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Prof. Dr.

Roald Hoffmann

Nobel Prize in Chemistry 1981

Year of election: 2000
Section: Chemistry
City: Ithaca, NY
Country: USA
CV Roald Hoffmann - Deutsch (pdf)
CV Roald Hoffmann - English (pdf)

Research

Major Scientific Interests: the electronic structure of molecules, molecular orbitals, theory of the shapes, spectra, and reactions of molecules, organic and inorganic, and extended structures, the behaviour of matter under high pressure, chemical education, literature

Roald Hoffmann is an American chemist and author. For his research on the course of chemical reactions, he received the Nobel Prize in Chemistry in 1981 along with Japanese scientist Kenichi Fukui. He is also a writer, of poems, palsy, and nonfiction, constructing his own land between chemistry, philosophy and poetry.

Together with Robert B. Woodward, he developed the “Woodward-Hoffmann rules” a set of quantum-mechanically based rules with which the ease or difficulty of certain chemical reactions can be predicted.

Hoffmann’s focus is applied theoretical chemistry, which develops ways of translating the results of mathematical or computer-simulated methods to calculate electronic structure into simple orbital-based explanations used in all areas of chemistry.

Hoffmann used quantum mechanics and the wave properties of matter to make predictions. The basis for the development of the Woodward-Hoffmann rules was the total synthesis of vitamin B12, carried out by R.B. Woodward. Unusual experimentally observed ring-closure reactions led Woodward and Hoffman to their “symmetry rules”, which are an important aid in predicting suitable conditions for certain organic reactions (pericyclic reactions) and the stereochemistry (three-dimensional structure of atoms) of their products.

Throughout his scientific career, Hoffmann has always considered himself a teacher; the pedagogical perspective is important to him, in particular in his research. He is consistently reflective on the way chemistry is done and its function in culture and society. Such reflection, in numerous essays and books, has brought him close to philosophy of science and ethics. As an author, he published poems, essays, books and plays, thus forming a bridge between science, philosophy and literature.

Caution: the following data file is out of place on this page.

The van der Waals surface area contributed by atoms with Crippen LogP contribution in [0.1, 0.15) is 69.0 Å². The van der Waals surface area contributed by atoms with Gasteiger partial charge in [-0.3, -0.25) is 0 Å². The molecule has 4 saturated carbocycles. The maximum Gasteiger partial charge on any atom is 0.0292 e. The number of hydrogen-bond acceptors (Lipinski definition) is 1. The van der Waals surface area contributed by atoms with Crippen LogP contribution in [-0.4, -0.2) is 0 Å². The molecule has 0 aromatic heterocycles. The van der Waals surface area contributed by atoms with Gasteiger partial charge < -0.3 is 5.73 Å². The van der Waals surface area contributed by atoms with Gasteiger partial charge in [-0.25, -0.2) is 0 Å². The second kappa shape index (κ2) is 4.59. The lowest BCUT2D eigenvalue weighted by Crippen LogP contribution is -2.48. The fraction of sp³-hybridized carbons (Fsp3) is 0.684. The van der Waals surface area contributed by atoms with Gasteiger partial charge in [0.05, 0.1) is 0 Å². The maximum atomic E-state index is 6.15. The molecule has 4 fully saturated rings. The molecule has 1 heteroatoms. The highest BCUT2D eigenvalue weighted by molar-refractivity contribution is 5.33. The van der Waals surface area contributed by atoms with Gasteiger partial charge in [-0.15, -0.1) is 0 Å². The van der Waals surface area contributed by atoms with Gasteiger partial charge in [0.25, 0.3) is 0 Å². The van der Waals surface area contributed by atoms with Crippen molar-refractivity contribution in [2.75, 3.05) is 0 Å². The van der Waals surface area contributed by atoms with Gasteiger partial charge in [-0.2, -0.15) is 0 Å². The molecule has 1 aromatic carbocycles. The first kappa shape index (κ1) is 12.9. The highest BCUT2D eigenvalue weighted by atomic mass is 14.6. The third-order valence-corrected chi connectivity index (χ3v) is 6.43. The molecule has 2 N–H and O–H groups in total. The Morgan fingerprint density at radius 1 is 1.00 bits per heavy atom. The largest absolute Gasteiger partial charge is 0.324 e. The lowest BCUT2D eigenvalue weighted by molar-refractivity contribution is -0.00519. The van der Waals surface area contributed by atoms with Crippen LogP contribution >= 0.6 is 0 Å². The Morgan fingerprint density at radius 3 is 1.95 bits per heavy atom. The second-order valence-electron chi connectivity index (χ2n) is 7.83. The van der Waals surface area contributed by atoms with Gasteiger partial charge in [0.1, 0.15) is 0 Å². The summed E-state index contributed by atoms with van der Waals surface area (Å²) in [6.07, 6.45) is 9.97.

Career

  • 1996 Frank H. T. Rhodes Professor of Humane Letters, Cornell University, Ithaca, USA
  • 1974 John A. Newman-Professor of Physical Science, Cornell University
  • 1968 Professor of Chemistry, Cornell University
  • 1965 Associate Professor, Cornell University
  • 1962-1965 Junior Fellow, Harvard University, Cambridge, USA
  • 1962 Ph.D., Harvard University
  • 1960-1961 Guest student at Moscow University
  • 1958 B.A. in Chemistry, Columbia University, New York, USA
  • 1955-1958 Studies in Chemistry, Columbia University

Functions

  • 1987-1990 Member of the Council of the US National Academy of Sciences
  • 1970-1974 Member of the Advisory Panel for Chemistry of the National Science Foundation, USA
  • Member of the Board of Overseers of the Chemical Heritage Foundation, USA

Honours and Memberships

  • 2017 Primo Levi Award of the Society of German Chemists (GDCh) and the Italian Chemical Society (SCI)
  • 2011 Otto-Warburg-Preis, Universitaet Bayreuth
  • 2011 Lomonossow Gold Medal of the Russian Academy of Sciences
  • 2009 Grady-Stack Award for Interpreting Chemistry for the Public
  • 2008 Lichtenberg-Medaille of the Göttingen Academy of Sciences
  • 2006 Gold Medal of the American Institute of Chemists (AIC)
  • since 2002 Honorary Member of the Chemical Society of Japan
  • since 2000 Member of the German National Academy of Sciences Leopoldina
  • since 1999 Honorary Member of the Gesellschaft Deutscher Chemiker
  • since 1998 Corresponding Member of the North Rhine-Westphalian Academy of Sciences
  • 1996 Pimentel Award in Chemical Education of the American Chemical Society
  • 1994 Centennial Medal of the Graduate School of Arts and Sciences, Harvard University
  • 1990 Priestley Medal of the American Chemical Society
  • since 1989 Honorary Member of the Royal Institution
  • since 1988 Foreign Member of the Finnish Academy of Science
  • since 1988 Foreign Member of the Academy of Sciences of UdSSR
  • 1986-1987 Tage Erlander-Professor of the Swedish Research Council, Stockholm, Sweden
  • 1986 Dickinson College Award in memory of Joseph Priestley
  • 1986 National Academy of Sciences Award in the Chemical Sciences
  • since 1985 Foreign Member of the  Royal Swedish Academy of Sciences 
  • since 1984 Foreign Member of the Royal Society, London, UK
  • since 1984 Member of the American Philosophical Society
  • 1983 National Medal of Science
  • 1982 Prize in Inorganic Chemistry of the American Chemical Society (ACS)
  • 1981 Nichols medal of the New York Section of the American Chemical Society
  • 1981 Nobel Prize in Chemistry (together with Kenichi Fukui)
  • 1978 Guggenheim Fellowship
  • since 1978 Member of the International Academy of Quantum Molecular Sciences
  • 1973 Arthur C. Cope Award in Organic Chemistry der ACS (with R.B. Woodward)
  • since 1972 Member of the US National Academy of Sciences
  • since 1971 Member of the American Academy of Arts and Sciences
  • 1970 Prize of the International Academy of Quantum Molecular Science
  • 1969 Award in Pure Chemistry of the American Chemical Society (ACS)
  • Roald Hoffmann received more than 30 Honorary Doctorates.

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